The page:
I was assigned the following problem:

Let $W$ and $Z$ be two subspaces of $V$ such that $W \cap Z = \emptyset$ and let $K = W + Z$. Prove that every element of $K$ can be written uniquely as the sum of an element of $W$ and an element of $Z$.

I did actually manage to prove this. That is not my question. What seems odd to me about this problem though, is the nature of $W$ and $Z$. I don't understand how $W \cap Z$ could ever equal $\emptyset$ given that the zero vector of vector space $V$ will certainly always be in $W \cap Z$. ($W$ and $Z$ are subspaces; closed under scalar mult.; just multiply any element by $0$ in each). Am I missing something? Or is this situation just impossible?

Thanks, and sorry for the poor symbol formatting.

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    $\begingroup$ Yes, that is a sloppy typo. The hypothesis should have been that $W$ and $Z$ have "trivial intersection," i.e., precisely $\{0\}$. P.S. Welcome to MSE. Work on writing more informative titles for your questions :) $\endgroup$ – Ted Shifrin Feb 18 at 1:17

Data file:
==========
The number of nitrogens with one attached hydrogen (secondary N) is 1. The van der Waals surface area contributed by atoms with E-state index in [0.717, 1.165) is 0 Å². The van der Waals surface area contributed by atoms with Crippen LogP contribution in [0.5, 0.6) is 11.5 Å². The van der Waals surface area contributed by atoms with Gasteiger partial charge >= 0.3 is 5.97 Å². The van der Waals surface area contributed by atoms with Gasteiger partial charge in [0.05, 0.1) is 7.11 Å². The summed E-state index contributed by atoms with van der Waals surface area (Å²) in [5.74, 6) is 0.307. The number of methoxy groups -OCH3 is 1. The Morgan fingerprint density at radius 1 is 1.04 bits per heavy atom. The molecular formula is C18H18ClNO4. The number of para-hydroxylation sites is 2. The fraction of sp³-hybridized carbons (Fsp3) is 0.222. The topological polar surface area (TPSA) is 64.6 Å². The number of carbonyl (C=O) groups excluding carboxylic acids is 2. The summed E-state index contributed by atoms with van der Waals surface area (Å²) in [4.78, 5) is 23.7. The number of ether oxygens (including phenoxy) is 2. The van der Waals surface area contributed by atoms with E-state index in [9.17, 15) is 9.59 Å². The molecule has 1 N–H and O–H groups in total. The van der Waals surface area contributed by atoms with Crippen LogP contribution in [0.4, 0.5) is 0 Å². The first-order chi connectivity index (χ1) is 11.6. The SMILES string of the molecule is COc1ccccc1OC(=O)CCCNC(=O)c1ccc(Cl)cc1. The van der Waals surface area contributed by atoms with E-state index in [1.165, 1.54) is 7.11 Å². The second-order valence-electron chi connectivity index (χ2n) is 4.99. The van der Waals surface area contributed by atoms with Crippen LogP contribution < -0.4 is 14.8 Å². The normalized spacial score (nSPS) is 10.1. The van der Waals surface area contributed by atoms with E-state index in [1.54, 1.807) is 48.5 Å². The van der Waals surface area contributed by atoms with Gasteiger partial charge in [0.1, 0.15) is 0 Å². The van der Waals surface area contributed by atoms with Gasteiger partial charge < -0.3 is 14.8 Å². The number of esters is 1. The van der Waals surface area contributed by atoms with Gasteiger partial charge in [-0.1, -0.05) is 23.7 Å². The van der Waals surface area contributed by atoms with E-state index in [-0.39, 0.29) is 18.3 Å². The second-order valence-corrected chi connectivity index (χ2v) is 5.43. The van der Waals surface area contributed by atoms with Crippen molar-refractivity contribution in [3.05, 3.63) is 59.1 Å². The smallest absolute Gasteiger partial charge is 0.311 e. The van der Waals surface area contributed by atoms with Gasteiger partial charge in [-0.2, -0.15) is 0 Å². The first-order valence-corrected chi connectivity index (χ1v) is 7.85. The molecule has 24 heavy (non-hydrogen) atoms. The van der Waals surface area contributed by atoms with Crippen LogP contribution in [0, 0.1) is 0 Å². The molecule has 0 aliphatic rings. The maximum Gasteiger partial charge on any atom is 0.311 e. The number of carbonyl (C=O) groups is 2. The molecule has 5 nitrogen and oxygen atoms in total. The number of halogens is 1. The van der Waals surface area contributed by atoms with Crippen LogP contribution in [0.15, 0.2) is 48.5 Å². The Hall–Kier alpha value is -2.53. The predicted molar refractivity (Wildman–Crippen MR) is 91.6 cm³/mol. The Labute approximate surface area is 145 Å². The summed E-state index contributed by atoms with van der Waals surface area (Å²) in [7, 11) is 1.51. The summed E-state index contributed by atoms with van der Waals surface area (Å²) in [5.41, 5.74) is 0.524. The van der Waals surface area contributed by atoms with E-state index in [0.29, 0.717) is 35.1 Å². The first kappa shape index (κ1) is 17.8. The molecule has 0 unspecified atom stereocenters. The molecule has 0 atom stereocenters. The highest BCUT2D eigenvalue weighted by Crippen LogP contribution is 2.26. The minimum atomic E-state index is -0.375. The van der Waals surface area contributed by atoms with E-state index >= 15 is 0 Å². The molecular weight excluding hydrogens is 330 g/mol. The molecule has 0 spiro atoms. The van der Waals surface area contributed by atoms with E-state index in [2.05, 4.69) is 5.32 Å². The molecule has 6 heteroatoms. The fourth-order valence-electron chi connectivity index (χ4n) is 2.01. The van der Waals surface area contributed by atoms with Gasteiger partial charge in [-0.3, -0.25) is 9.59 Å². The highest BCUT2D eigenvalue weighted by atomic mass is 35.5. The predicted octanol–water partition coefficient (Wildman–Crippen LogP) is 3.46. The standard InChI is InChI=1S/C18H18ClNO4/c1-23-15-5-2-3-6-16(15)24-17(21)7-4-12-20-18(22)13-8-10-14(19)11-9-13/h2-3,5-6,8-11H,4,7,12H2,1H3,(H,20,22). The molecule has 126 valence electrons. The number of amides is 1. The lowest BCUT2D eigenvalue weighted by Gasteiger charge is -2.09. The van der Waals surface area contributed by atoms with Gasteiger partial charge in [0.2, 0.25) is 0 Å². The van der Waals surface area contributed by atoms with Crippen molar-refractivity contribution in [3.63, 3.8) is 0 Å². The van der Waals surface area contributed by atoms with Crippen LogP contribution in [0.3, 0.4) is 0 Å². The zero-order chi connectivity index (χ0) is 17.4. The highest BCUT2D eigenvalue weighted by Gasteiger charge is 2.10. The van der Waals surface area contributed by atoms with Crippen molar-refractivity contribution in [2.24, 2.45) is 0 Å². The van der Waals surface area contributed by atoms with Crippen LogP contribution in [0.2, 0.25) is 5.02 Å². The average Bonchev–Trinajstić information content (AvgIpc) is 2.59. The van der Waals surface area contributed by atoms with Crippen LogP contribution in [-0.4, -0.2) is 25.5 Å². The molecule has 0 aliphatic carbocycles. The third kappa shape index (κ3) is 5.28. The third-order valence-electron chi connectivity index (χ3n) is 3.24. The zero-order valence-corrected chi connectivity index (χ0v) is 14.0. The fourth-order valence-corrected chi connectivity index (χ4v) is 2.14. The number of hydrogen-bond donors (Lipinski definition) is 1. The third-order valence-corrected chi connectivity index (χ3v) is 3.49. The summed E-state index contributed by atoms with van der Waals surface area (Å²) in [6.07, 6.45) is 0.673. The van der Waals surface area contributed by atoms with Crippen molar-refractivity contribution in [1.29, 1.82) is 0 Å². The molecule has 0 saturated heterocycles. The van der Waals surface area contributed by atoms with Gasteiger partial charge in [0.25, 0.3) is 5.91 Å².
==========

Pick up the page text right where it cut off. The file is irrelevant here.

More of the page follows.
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    $\begingroup$ You are correct that any subspace must contain the zero vector $\endgroup$ – J. W. Tanner Feb 18 at 1:19
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    $\begingroup$ Which textbook are you using? It’s certainly sloppy notation, but I wonder if the author makes some statement at the beginning of the book clarifying that the notation “means” trivial intersection. $\endgroup$ – Clayton Feb 18 at 1:21
  • $\begingroup$ Thanks all, looks like this was just a typo. The question was professor-generated (not sure if from a book) and I do indeed remember my prof explicitly clarifying that {zero vector} is not the same as {∅}. And I will work on my titling in the future :) $\endgroup$ – Albert Elling Feb 18 at 1:48

Notice that the definition of direct sum determines that given a vector space $V$, and two sub-vector spaces of $V$, let them be $U,W$, then:

$$V = U\oplus W \iff \forall v\in V \exists u\in U, w\in W: v=u+w$$

Also, for every $v\in V$ there is exactly \one $u\in U, w\in W$ such that $v=u+w$ is unique.

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